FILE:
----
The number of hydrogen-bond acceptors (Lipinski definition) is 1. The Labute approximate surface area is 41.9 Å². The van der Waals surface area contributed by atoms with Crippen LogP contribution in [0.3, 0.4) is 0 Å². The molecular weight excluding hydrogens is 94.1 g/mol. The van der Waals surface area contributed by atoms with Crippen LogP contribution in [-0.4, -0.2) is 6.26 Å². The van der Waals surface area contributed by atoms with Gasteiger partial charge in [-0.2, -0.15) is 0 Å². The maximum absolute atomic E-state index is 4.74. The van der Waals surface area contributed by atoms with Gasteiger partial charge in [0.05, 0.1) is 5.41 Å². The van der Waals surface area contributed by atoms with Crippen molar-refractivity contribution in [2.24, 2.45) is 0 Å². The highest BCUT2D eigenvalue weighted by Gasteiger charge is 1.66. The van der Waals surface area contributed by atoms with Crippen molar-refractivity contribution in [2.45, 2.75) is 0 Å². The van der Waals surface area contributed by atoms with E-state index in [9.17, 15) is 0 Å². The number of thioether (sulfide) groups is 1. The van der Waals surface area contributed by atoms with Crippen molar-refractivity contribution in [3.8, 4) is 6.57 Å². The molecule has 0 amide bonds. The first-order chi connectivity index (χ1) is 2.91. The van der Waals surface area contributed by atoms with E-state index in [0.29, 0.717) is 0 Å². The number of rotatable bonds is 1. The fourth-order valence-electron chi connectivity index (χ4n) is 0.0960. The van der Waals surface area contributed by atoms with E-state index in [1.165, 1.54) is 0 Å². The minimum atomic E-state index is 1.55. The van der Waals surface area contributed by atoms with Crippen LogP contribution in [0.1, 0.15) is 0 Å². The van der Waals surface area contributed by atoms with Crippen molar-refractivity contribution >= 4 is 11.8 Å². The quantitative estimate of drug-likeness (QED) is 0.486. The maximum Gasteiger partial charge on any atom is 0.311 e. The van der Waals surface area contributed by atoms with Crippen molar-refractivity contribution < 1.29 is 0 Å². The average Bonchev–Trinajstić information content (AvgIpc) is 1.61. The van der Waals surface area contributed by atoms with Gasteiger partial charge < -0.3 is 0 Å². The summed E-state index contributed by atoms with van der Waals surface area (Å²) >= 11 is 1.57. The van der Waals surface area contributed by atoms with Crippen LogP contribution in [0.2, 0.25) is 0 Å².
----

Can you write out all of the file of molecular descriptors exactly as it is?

The number of hydrogen-bond acceptors (Lipinski definition) is 1. The Labute approximate surface area is 41.9 Å². The van der Waals surface area contributed by atoms with Crippen LogP contribution in [0.3, 0.4) is 0 Å². The molecular weight excluding hydrogens is 94.1 g/mol. The van der Waals surface area contributed by atoms with Crippen LogP contribution in [-0.4, -0.2) is 6.26 Å². The van der Waals surface area contributed by atoms with Gasteiger partial charge in [-0.2, -0.15) is 0 Å². The maximum absolute atomic E-state index is 4.74. The van der Waals surface area contributed by atoms with Gasteiger partial charge in [0.05, 0.1) is 5.41 Å². The van der Waals surface area contributed by atoms with Crippen molar-refractivity contribution in [2.24, 2.45) is 0 Å². The highest BCUT2D eigenvalue weighted by Gasteiger charge is 1.66. The van der Waals surface area contributed by atoms with Crippen molar-refractivity contribution in [2.45, 2.75) is 0 Å². The van der Waals surface area contributed by atoms with E-state index in [9.17, 15) is 0 Å². The number of thioether (sulfide) groups is 1. The van der Waals surface area contributed by atoms with Crippen molar-refractivity contribution in [3.8, 4) is 6.57 Å². The molecule has 0 amide bonds. The first-order chi connectivity index (χ1) is 2.91. The van der Waals surface area contributed by atoms with E-state index in [0.29, 0.717) is 0 Å². The number of rotatable bonds is 1. The fourth-order valence-electron chi connectivity index (χ4n) is 0.0960. The van der Waals surface area contributed by atoms with E-state index in [1.165, 1.54) is 0 Å². The minimum atomic E-state index is 1.55. The van der Waals surface area contributed by atoms with Crippen LogP contribution in [0.1, 0.15) is 0 Å². The van der Waals surface area contributed by atoms with Crippen molar-refractivity contribution >= 4 is 11.8 Å². The quantitative estimate of drug-likeness (QED) is 0.486. The maximum Gasteiger partial charge on any atom is 0.311 e. The van der Waals surface area contributed by atoms with Crippen molar-refractivity contribution < 1.29 is 0 Å². The average Bonchev–Trinajstić information content (AvgIpc) is 1.61. The van der Waals surface area contributed by atoms with Gasteiger partial charge < -0.3 is 0 Å². The summed E-state index contributed by atoms with van der Waals surface area (Å²) >= 11 is 1.57. The van der Waals surface area contributed by atoms with Crippen LogP contribution in [0.2, 0.25) is 0 Å².